Liquidation of a Partnership - difference between book...

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Liquidation of a Partnership The liquidation of a partnership terminates the business. It involves selling the assets of the firm, paying liabilities, and distributing any remaining assets to the partners. Liquidation may result from the sale of the business by mutual agreement of the partners, from the death of a partner, or from bankruptcy. In contrast to partnership dissolution, partnership liquidation ends both the legal and economic life of the entity. From an accounting standpoint, liquidation should be preceded by completing the accounting cycle for the final operating period. This includes preparing adjusting entries and financial statements. It also involves preparing closing entries and a post-closing trial balance. Thus, only balance sheet accounts should be open as the liquidation process begins. In liquidation, the sale of noncash assets for cash is called realization . Any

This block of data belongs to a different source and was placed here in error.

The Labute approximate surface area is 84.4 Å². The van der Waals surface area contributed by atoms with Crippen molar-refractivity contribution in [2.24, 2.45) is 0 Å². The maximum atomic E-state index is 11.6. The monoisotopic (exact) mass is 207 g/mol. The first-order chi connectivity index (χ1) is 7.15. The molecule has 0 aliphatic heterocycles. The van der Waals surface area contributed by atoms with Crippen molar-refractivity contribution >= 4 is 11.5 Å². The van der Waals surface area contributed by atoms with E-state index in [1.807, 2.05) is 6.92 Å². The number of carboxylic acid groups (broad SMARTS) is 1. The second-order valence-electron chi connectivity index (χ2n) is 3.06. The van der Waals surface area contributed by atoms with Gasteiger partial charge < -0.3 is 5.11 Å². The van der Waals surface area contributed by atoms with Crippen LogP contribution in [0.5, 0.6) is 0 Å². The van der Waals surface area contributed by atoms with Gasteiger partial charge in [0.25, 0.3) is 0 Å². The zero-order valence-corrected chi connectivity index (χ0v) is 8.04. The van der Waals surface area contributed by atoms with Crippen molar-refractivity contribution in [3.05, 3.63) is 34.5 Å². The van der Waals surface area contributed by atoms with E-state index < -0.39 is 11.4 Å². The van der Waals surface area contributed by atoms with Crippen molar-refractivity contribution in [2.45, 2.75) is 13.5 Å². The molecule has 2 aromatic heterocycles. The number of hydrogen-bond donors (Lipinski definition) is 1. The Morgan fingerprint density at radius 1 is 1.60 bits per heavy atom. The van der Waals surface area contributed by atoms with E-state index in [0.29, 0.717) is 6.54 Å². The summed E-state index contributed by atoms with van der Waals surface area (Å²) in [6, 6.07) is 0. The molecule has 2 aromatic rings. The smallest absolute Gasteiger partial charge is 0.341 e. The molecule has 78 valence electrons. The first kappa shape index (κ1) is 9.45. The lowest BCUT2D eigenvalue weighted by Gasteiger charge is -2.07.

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Unformatted text preview: difference between book value and the cash proceeds is called the gain or loss on realization . To liquidate a partnership, it is necessary to: 1. Sell noncash assets for cash and recognize a gain or loss on realization. 2. Allocate gain/loss on realization to the partners based on their income ratios. 3. Pay partnership liabilities in cash. 4. Distribute remaining cash to partners on the basis of their capital balances . Each of the steps must be performed in sequence. Creditors must be paid before partners receive any cash distributions. Each step also must be recorded by an accounting entry. When a partnership is liquidated, all partners may have credit balances in their capital accounts. This situation is called no capital deficiency . Or, at least one partner’s capital account may have a debit balance. This situation is termed a capital deficiency ....
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